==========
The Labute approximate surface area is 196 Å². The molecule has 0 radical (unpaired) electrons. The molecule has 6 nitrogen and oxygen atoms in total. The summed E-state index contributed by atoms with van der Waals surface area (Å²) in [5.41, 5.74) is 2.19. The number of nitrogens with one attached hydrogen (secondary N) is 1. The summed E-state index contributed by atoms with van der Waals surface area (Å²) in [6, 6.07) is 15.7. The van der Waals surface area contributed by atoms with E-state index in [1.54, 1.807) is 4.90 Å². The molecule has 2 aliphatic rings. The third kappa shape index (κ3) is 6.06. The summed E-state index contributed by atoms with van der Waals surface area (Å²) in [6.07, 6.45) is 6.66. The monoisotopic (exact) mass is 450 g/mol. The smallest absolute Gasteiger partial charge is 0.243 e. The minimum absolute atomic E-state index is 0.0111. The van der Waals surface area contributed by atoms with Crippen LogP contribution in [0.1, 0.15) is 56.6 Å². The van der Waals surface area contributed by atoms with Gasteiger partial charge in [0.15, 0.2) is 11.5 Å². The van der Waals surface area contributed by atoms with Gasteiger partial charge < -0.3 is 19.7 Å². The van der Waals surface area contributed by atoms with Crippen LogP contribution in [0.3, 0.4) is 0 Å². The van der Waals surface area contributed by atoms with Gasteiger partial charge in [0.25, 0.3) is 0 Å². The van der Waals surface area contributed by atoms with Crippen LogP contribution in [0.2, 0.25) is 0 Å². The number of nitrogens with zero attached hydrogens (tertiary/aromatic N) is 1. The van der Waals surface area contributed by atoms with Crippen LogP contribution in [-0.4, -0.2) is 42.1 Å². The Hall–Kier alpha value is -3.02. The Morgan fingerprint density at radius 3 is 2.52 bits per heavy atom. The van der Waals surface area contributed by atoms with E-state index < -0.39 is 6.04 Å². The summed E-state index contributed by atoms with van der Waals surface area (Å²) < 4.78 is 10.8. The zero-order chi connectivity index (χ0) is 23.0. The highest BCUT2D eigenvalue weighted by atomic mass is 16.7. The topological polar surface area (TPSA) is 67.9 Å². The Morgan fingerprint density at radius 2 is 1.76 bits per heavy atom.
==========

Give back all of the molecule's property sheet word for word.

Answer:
The Labute approximate surface area is 196 Å². The molecule has 0 radical (unpaired) electrons. The molecule has 6 nitrogen and oxygen atoms in total. The summed E-state index contributed by atoms with van der Waals surface area (Å²) in [5.41, 5.74) is 2.19. The number of nitrogens with one attached hydrogen (secondary N) is 1. The summed E-state index contributed by atoms with van der Waals surface area (Å²) in [6, 6.07) is 15.7. The van der Waals surface area contributed by atoms with E-state index in [1.54, 1.807) is 4.90 Å². The molecule has 2 aliphatic rings. The third kappa shape index (κ3) is 6.06. The summed E-state index contributed by atoms with van der Waals surface area (Å²) in [6.07, 6.45) is 6.66. The monoisotopic (exact) mass is 450 g/mol. The smallest absolute Gasteiger partial charge is 0.243 e. The minimum absolute atomic E-state index is 0.0111. The van der Waals surface area contributed by atoms with Crippen LogP contribution in [0.1, 0.15) is 56.6 Å². The van der Waals surface area contributed by atoms with Gasteiger partial charge in [0.15, 0.2) is 11.5 Å². The van der Waals surface area contributed by atoms with Gasteiger partial charge < -0.3 is 19.7 Å². The van der Waals surface area contributed by atoms with Crippen LogP contribution in [0.3, 0.4) is 0 Å². The van der Waals surface area contributed by atoms with Gasteiger partial charge in [0.25, 0.3) is 0 Å². The van der Waals surface area contributed by atoms with Crippen LogP contribution in [0.2, 0.25) is 0 Å². The number of nitrogens with zero attached hydrogens (tertiary/aromatic N) is 1. The van der Waals surface area contributed by atoms with Crippen LogP contribution in [-0.4, -0.2) is 42.1 Å². The Hall–Kier alpha value is -3.02. The Morgan fingerprint density at radius 3 is 2.52 bits per heavy atom. The van der Waals surface area contributed by atoms with E-state index < -0.39 is 6.04 Å². The summed E-state index contributed by atoms with van der Waals surface area (Å²) < 4.78 is 10.8. The zero-order chi connectivity index (χ0) is 23.0. The highest BCUT2D eigenvalue weighted by atomic mass is 16.7. The topological polar surface area (TPSA) is 67.9 Å². The Morgan fingerprint density at radius 2 is 1.76 bits per heavy atom.